A Lull in the Fairytale: China’s Immediate Economic Future Spells Gloom


September 05, 2012 02:25 EDT

Data shows that China's economy is starting to struggle and is yet to face upcoming issues like the property market and increased bad loans.


This past week this editor had lunch with a friend from England. The conversation moved onto China’s economy. When I informed him that Michael Pettis, a leading economist on China, recently predicted the country’s average economic growth over the next decade to be as low as three to four percent, he looked amused, and responded: “Only three to four percent?”

In the UK, and elsewhere across the EU, finance ministers would rightfully be ecstatic if presented with a chance for 3-4% economic growth per year. In China these figures represent a sharp and depressing economic downturn. Other experts have been less pessimistic when compared to Mr. Pettis, but the views of the “China-bear camp” are being increasingly supported by the latest economic data coming out of the country. Manufacturing figures are dismal as firms struggle with declining orders at home and abroad. Demand for infrastructure projects is running dry; the railway ministry recently posted a loss of 8.8bn yuan (US$1.4bn).

Most worryingly, there are still bubbles in the Chinese economy that have yet to burst, the biggest being the property market. Property prices rose for the third straight month despite government efforts to cool the market down via third-home purchase bans and property tax trials. China’s four biggest commercial banks are also saddled with bad loans after years of reckless lending practices, and are scrambling for liquidity even as they continue making new loans to government financing platforms.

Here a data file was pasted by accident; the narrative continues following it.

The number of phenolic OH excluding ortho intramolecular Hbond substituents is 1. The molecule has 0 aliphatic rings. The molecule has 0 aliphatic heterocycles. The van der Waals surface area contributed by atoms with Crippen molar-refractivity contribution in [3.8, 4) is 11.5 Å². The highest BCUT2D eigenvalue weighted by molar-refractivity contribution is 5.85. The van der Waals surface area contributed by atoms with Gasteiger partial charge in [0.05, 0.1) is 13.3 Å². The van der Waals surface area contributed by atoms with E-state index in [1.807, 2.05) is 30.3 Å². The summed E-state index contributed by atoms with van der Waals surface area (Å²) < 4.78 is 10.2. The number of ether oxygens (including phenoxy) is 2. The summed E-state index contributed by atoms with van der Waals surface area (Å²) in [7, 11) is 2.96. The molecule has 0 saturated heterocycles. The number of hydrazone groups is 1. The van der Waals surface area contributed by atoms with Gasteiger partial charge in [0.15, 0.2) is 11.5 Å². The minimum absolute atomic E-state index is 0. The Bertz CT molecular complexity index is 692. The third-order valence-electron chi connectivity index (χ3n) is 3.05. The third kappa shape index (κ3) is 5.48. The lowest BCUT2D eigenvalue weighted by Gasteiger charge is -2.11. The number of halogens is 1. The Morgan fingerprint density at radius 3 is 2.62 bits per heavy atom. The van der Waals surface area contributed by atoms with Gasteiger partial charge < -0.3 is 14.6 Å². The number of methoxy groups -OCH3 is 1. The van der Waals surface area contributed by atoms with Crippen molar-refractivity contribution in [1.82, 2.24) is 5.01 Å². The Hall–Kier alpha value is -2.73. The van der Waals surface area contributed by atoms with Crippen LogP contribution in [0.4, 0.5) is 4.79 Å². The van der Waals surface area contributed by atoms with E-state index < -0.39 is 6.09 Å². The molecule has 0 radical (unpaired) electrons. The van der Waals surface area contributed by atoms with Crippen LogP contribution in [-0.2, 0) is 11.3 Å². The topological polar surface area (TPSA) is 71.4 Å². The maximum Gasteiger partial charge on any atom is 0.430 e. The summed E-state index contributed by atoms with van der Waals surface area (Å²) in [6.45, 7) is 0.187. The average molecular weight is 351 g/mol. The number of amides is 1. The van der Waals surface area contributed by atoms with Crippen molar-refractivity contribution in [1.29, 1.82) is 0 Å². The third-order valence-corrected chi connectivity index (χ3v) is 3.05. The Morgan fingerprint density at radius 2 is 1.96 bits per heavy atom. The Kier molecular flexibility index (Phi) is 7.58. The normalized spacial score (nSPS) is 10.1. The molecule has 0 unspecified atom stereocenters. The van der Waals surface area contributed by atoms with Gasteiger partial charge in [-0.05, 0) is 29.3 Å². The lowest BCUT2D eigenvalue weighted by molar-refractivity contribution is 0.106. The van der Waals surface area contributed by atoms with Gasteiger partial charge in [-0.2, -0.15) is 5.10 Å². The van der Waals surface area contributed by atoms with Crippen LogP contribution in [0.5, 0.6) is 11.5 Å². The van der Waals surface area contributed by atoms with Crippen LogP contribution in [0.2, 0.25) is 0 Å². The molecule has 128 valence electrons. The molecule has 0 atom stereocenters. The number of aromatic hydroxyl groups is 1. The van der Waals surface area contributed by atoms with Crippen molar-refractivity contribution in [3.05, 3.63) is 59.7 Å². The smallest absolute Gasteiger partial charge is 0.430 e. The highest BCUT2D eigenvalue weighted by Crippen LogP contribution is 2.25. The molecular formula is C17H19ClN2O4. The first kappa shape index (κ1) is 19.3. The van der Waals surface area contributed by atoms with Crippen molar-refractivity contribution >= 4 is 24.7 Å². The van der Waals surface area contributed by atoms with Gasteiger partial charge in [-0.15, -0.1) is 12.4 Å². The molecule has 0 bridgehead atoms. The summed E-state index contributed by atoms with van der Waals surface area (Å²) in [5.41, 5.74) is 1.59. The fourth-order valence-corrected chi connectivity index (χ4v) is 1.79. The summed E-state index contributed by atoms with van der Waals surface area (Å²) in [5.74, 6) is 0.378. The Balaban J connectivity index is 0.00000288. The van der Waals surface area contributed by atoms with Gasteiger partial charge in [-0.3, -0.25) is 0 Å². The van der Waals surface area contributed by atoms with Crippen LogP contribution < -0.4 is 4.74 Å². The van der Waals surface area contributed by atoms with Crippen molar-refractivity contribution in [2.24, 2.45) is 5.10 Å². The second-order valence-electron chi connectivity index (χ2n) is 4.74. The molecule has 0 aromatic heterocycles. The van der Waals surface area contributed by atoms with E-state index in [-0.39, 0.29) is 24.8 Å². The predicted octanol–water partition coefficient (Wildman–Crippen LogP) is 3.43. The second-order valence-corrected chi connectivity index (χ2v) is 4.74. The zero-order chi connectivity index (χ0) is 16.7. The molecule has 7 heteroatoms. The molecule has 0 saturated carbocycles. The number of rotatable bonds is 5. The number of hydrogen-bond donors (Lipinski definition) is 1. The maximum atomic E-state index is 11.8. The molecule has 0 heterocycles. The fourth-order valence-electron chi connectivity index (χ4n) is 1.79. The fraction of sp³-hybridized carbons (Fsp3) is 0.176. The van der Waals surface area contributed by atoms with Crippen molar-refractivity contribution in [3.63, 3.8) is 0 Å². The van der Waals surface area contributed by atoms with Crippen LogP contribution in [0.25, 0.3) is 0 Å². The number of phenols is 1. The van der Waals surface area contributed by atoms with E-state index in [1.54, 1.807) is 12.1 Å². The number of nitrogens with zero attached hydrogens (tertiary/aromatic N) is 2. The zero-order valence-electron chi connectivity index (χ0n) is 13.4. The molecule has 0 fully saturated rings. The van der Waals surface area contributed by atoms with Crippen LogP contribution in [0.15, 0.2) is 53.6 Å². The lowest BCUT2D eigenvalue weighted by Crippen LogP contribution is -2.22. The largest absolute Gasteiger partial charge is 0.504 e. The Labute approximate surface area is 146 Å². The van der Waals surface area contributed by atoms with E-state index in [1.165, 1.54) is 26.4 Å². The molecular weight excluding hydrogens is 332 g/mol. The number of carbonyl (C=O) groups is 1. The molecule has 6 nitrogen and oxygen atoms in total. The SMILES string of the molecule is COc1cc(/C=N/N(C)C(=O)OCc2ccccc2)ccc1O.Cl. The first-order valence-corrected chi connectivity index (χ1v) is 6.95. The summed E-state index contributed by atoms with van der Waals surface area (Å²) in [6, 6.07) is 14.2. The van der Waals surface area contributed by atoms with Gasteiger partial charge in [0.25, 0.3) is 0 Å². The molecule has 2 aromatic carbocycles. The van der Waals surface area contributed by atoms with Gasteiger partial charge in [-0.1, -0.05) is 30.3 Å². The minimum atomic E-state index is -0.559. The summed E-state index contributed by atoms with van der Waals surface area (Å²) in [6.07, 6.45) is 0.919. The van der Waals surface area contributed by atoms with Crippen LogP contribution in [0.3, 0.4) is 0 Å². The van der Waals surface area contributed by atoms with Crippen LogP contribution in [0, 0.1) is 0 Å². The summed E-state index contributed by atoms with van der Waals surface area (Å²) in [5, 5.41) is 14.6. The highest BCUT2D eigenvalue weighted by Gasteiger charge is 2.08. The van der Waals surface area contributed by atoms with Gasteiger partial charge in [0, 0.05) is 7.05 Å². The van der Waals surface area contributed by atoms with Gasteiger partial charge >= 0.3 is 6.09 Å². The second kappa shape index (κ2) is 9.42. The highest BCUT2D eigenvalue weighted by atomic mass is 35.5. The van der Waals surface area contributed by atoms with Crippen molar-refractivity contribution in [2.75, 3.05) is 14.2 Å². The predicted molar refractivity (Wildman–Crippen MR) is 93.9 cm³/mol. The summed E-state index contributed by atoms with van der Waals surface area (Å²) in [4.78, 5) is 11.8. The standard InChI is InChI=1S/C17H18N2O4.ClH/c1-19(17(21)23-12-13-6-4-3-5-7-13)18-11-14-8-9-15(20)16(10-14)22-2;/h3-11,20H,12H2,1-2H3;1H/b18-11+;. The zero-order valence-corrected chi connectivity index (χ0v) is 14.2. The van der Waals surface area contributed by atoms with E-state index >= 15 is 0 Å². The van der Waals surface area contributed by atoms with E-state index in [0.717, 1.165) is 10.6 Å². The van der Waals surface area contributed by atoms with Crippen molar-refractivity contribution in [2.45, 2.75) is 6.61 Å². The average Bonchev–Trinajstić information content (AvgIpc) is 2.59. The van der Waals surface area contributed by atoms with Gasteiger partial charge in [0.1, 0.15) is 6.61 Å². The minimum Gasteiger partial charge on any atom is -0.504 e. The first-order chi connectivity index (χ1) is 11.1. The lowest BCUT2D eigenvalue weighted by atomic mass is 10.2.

Why is the Economic Downturn Important?

China’s economy is the world’s second largest and inescapably intertwined with the other countries’. It is the growth engine for the world economy, and markets everywhere cannot possibly relish a China downturn at a time when the US and the EU still grappling with their own economic problems. As demand in Chinese markets evaporate, overseas firms with strong links to China will struggle in particular.

The incoming economic malaise could also promote domestic discord. Migrant workers in factories are earning more than 69% of college graduates working entry-level jobs without having to bear the burden of student loans and family expectations. For the outgoing generation of Chinese leaders headed by Hu and Wen, the downturn could prove ruinous for their legacy. When they took their positions, the promise was to create a harmonious society built on the foundation of the country’s rapidly growing economy. If the economy is to enter the doldrums their prospects for long-term success look increasingly dim.

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